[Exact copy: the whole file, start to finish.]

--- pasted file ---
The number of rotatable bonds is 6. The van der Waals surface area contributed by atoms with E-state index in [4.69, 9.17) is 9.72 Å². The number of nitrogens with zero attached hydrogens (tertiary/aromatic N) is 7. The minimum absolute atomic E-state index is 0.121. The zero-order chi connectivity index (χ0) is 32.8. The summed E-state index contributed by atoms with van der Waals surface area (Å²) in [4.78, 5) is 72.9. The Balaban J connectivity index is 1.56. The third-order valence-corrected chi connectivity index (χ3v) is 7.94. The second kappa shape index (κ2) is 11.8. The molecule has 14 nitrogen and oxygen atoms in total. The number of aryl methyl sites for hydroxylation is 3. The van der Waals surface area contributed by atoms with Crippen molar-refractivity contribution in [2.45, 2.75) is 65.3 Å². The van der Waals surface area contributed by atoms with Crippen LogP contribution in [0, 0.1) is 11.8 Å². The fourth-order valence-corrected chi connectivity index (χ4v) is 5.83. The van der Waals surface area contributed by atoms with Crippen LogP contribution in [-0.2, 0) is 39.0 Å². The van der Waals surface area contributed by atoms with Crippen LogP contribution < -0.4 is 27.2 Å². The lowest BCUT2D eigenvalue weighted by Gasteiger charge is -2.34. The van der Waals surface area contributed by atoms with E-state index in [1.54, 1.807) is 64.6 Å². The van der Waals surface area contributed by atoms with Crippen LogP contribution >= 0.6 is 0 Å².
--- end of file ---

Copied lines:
The number of rotatable bonds is 6. The van der Waals surface area contributed by atoms with E-state index in [4.69, 9.17) is 9.72 Å². The number of nitrogens with zero attached hydrogens (tertiary/aromatic N) is 7. The minimum absolute atomic E-state index is 0.121. The zero-order chi connectivity index (χ0) is 32.8. The summed E-state index contributed by atoms with van der Waals surface area (Å²) in [4.78, 5) is 72.9. The Balaban J connectivity index is 1.56. The third-order valence-corrected chi connectivity index (χ3v) is 7.94. The second kappa shape index (κ2) is 11.8. The molecule has 14 nitrogen and oxygen atoms in total. The number of aryl methyl sites for hydroxylation is 3. The van der Waals surface area contributed by atoms with Crippen molar-refractivity contribution in [2.45, 2.75) is 65.3 Å². The van der Waals surface area contributed by atoms with Crippen LogP contribution in [0, 0.1) is 11.8 Å². The fourth-order valence-corrected chi connectivity index (χ4v) is 5.83. The van der Waals surface area contributed by atoms with Crippen LogP contribution in [-0.2, 0) is 39.0 Å². The van der Waals surface area contributed by atoms with Crippen LogP contribution < -0.4 is 27.2 Å². The lowest BCUT2D eigenvalue weighted by Gasteiger charge is -2.34. The van der Waals surface area contributed by atoms with E-state index in [1.54, 1.807) is 64.6 Å². The van der Waals surface area contributed by atoms with Crippen LogP contribution >= 0.6 is 0 Å².